Unresolved and Undermined Coda
Release Date: November 15, 2002
Starring: Michael Risley, Adrienne
Shelly, Spalding Gray, Callie
Thorne, Michael Rodrick,
Sakina Jaffrey, and Jase
Audience: Older teenagers and adults
Rating: Not Rated
Runtime: 91 minutes
Director: Tim McCann
Executive Producer: David Fife, Adolfo Vargas and
Producer: Shannon Goldman, Tim McCann
and Michael Risley
Writer: Tim McCann
Address Comments To:
(B, H, Ro, Acap, LLL, V, S, A, D, M) Light moral worldview with some humanist elements and a Romantic element at the end and anti-capitalistic delusions are rebuked; about 33 obscenities, one strong profanity and 10 mild profanities; lightly depicted and implied violence such as gang briefly kicks man lying on ground, man slits wrist off screen, bloody hand shown, and mentally ill man tries to kidnap another man but woman fights him off; no sex scenes but engaged couple has been living together when man starts having delusions; no nudity; alcohol use and woman works in bar; smoking and psychotic man forced to be medicated; and, computer hacking rebuked, attack on medical insurance companies and fathers fail to support daughter and son confronting traumatic mental illness.
REVOLUTION #9 is the story of a young man who starts having dangerous delusions, and his fiancé who tries to get treatment for him. An abrupt, unresolved ending, strong foul language and some humanist, Romantic elements undermines the movie’s effective, compelling acting and direction.
REVOLUTION #9 is the story of a young man who starts having dangerous delusions, and his fiancé who tries to get treatment for him. It’s a low-budget movie reminiscent of last year’s Oscar winner, A BEAUTIFUL MIND. Despite some excellent acting and good direction, the movie ends abruptly, as if the filmmakers ran out of money and couldn’t finish.
Michael Risley turns in an excellent performance as James Jackson, an office worker in New York City who starts having paranoid delusions about television advertising and computer messages. His fiancé, Kim, also played well by Adrienne Shelly, gets little support from her family, especially when James starts suspecting his precocious little nephew-to-be, who’s been associating with some computer hackers on the Internet. Kim tries to get James to take medication prescribed by a psychiatrist, but James refuses.
Things come to a head when a gang beats James up while he’s wandering the streets and subways. James cuts his wrist, and a judge finally orders him committed to a hospital where he has to take his medication. Kim stays by his side, but the movie’s ending is a “Lady or the Tiger” plot that leaves the fate of James completely undecided.
REVOLUTION #9 treats the bizarre delusions that affect James in a tense, at times comical, manner. The drama between Kim, James and Kim’s family slowly engages viewers in a compelling way, despite the movie’s low budget.
The abrupt ending presents a philosophical problem as well as an aesthetic one. Right after the story ends, the movie’s soundtrack goes into a rendition of the old pop song that goes, “Do you believe in magic in a young girl’s heart?” This cryptic message gives a Romantic philosophical spin to Kim’s moral courage in standing by her husband-to-be when he is suddenly struck by the terrible disease of schizophrenia. Thus, the movie asks viewers, “Will Kim’s emotional courage be enough to save James from his disease and repair her relationship with James?” The answer to this question is left up to the audience.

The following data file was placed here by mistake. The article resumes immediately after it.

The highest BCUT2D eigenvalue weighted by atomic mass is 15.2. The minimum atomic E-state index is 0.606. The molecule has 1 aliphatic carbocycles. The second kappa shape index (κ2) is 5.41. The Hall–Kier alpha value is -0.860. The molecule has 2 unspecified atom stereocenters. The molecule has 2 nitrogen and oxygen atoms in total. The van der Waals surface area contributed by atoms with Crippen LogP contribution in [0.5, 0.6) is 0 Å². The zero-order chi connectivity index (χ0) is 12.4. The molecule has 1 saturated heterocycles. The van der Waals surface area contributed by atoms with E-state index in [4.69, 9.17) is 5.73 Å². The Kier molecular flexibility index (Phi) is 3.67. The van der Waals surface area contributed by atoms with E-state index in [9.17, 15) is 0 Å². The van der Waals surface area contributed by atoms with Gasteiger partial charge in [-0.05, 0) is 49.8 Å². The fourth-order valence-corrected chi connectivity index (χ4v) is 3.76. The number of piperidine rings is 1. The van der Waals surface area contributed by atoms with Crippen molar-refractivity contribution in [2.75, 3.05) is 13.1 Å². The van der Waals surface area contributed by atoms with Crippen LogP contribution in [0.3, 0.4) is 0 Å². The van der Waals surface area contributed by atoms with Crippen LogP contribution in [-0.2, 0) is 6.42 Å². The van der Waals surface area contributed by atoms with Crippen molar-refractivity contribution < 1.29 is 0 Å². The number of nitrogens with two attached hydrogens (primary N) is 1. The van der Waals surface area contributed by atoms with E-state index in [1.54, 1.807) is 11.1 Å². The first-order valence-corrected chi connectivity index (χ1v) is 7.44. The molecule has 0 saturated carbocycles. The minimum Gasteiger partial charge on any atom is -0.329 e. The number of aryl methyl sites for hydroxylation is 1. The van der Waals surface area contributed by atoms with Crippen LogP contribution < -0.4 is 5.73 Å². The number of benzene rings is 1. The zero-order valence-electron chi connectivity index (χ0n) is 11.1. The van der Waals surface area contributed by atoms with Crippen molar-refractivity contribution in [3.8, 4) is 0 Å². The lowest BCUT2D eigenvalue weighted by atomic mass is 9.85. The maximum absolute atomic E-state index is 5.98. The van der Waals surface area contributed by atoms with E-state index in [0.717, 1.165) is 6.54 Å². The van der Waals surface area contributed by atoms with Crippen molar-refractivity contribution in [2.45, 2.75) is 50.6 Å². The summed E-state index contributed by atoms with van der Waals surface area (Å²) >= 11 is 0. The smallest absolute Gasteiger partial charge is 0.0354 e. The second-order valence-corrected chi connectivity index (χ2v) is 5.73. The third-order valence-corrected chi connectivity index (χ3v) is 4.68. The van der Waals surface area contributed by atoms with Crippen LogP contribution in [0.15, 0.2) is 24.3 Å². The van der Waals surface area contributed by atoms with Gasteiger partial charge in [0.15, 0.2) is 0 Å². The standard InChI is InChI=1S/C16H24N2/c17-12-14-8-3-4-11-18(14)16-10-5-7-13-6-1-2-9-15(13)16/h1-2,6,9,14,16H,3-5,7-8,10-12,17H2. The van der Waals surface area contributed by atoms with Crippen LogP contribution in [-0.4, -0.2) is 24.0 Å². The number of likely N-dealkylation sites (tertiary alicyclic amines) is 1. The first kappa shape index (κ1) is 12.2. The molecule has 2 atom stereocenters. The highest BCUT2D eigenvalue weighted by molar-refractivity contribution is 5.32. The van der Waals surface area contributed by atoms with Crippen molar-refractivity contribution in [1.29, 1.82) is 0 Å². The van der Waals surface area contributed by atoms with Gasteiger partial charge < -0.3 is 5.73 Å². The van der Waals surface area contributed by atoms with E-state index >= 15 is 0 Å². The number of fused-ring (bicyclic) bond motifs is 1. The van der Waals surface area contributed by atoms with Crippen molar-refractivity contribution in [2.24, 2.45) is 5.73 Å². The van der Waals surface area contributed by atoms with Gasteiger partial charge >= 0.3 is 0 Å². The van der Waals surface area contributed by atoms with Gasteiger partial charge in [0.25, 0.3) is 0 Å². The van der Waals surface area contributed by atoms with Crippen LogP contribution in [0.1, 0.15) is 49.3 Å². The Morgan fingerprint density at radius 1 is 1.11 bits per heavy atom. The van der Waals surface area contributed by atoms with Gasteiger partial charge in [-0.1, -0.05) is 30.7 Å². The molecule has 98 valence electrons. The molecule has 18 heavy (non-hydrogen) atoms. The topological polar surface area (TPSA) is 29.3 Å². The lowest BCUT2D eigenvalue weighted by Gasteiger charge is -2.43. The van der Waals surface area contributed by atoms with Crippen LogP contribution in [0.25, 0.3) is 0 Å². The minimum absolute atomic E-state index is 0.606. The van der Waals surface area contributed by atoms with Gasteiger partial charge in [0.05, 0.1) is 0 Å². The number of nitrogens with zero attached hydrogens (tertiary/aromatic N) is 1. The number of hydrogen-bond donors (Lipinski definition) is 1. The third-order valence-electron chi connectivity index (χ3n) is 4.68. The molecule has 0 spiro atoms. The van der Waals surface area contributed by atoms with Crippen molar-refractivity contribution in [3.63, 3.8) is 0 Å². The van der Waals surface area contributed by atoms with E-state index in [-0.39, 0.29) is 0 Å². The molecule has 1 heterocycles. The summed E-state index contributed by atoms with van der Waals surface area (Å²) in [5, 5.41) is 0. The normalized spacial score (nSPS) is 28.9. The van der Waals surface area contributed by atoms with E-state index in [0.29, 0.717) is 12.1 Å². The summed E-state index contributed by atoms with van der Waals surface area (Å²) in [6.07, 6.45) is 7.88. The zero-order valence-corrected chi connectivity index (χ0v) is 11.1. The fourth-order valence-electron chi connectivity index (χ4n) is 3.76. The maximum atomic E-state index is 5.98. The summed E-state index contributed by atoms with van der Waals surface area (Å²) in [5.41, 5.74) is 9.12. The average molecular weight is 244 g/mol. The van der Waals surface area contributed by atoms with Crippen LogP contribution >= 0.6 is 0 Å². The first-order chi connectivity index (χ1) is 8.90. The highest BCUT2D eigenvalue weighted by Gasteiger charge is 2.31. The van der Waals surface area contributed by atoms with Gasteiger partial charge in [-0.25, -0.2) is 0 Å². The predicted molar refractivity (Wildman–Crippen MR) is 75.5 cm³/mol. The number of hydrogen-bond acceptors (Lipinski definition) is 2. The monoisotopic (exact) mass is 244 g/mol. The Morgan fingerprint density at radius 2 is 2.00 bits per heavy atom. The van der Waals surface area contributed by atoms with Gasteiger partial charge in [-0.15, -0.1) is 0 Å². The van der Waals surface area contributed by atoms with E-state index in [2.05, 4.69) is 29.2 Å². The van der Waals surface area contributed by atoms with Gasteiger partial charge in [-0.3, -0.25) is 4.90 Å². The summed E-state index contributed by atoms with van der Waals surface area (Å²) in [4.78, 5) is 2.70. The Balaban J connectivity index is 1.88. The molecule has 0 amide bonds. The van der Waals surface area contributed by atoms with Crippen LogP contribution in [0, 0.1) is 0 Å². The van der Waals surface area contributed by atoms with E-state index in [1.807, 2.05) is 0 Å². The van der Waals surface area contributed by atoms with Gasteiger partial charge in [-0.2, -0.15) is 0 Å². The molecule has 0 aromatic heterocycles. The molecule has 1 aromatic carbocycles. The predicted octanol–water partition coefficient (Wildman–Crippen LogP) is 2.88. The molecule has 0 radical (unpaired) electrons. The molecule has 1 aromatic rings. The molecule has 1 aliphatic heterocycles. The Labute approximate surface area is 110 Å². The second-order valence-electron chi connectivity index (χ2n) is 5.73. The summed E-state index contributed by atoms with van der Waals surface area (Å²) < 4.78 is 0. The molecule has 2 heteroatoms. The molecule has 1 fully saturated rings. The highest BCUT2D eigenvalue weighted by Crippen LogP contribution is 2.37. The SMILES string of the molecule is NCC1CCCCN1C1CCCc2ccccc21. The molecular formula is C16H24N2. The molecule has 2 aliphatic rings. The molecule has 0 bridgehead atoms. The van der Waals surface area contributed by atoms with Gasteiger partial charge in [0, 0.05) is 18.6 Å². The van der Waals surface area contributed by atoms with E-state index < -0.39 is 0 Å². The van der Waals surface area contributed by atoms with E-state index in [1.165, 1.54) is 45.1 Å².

REVOLUTION #9 could use a little bit of a rewrite, including a better ending and a bigger, more dramatic emphasis on the moral dilemma facing Kim. The movie also relies upon the humanist solutions of the psychiatric world to treat James’s condition. Medication and counseling can indeed help many mental patients, but they also need to be supplemented by spiritual and moral guidance from an intelligent Christian expert. Such biblical guidance is helpful not only to the patient suffering from mental disease, but also to the friends and family members who love him.
REVOLUTION #9 is the story of a young man who starts having dangerous delusions, and his fiancé who tries to get treatment for him. Michael Risley turns in an excellent performance as James Jackson, an office worker in New York City who starts having paranoid delusions about television advertising and computer messages. His fiancé, Kim, also played well by Adrienne Shelly, gets little support from her family. She tries to get James to take medication prescribed by a psychiatrist, but James refuses. Eventually, a judge orders James committed, but the ending leaves James and Kim’s fate unresolved.
Despite some excellent acting and good direction, the movie ends abruptly, as if the filmmakers ran out of money and couldn’t finish. Still, the natural performances of Michael Risley and Adrienne Shelly as James and Kim are well done. The rest of the cast also does a good job, including Spalding Gray as a conceited photographer. Director Tim McCann does a good job of drawing in viewers with compelling drama and light touches of comedy. The movie contains some harsh, very strong foul language, however, and some humanist, Romantic elements. Viewers, therefore, should approach REVOLUTION #9 with extreme caution